In 1871 Johnston married Elizabeth Lawson, daughter of George Lawson, a confectioner and baker based in Newington; together they had thirteen children. Johnston worked in and managed his Canongate shop until around 1874 when a major business opportunity arose with the French Government. Following the disastrous defeat of the French forces by the Germans during the Franco-Prussian War of 1870-71, the French military authorities were convinced that greater, sustained nutrition for their troops would have led to a better outcome and so commissioned Johnston to investigate the possibilities of concentrated beef provisions. He set off for Canada, with his wife, and two sons, in late 1873 or early 1874.
The Johnston family settled in Sherbrooke in the Province of Quebec where John established a large factory and set about fulfilling his business obligation to the French. In order to maximise profits, Johnston also used the factory to can other foods, such as tomatoes, as well as exploring the potential of developing ‘Johnston’s Fluid Beef’ for the public at large.
In what Johnston himself called “…one of those fortunate coincidences,” the ‘Scott Act’ was introduced in Canada in 1878 -temperance legislation greatly limiting the sale of alcohol – which Johnston realised left the people of Canada in search of an “innocuous stimulant” and which they eventually found in his ‘Fluid Beef’ drink. Johnston seized the opportunity and concentrated his efforts on promotion, which perhaps marked the rise of his invention from the obscurity of his early experiments in the Canongate butcher’s shop to worldwide prominence as a household commodity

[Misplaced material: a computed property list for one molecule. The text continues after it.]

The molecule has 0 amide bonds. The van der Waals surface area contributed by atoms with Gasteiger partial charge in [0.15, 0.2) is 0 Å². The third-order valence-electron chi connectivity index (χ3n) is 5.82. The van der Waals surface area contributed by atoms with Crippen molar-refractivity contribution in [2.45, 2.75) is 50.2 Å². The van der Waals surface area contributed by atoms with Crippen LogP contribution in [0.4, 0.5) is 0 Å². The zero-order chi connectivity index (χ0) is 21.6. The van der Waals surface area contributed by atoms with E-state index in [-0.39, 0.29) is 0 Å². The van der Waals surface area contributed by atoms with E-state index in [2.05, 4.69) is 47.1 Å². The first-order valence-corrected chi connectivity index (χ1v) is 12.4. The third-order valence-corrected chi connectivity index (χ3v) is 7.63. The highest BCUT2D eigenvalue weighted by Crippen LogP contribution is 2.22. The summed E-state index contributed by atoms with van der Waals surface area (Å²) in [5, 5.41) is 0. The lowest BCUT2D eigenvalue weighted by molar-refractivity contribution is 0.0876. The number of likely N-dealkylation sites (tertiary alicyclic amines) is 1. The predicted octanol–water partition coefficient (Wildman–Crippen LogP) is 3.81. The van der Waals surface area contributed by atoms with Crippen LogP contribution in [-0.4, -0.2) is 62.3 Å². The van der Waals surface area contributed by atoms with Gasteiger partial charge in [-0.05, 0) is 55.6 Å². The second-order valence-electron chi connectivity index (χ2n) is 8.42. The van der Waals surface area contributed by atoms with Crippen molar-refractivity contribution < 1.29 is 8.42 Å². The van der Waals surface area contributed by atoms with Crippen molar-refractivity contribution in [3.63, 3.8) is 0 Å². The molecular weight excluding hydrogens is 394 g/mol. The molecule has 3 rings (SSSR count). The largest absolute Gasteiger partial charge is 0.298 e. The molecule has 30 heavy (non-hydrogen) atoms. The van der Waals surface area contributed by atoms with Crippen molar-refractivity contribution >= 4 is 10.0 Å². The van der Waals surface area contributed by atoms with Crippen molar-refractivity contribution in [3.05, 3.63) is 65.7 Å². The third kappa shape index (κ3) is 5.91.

A further phase in the product’s growth in popularity occurred within a year or two of this good fortune for Johnston. After a fire in his Sherbrooke factory in 1879, John relocated to a larger factory in Montreal. Here, he discovered the great Montreal winter carnivals where he was one of a number of enterprising individuals erecting huge ice palaces; he secured the monopoly of the interior of one such ice building. He installed a colossal urn, “ten feet high and 12 feet in circumference, placed over a great stove, which, strange to say, produced no effect whatever on the ice walls of the palace”. This huge vessel was able to serve over 75,000 people with his hot beverage over the 10-day festival, an event which Johnston saw as the real beginnings of commercial success for his ‘Fluid Beef’ drink- soon to be renamed Bovril.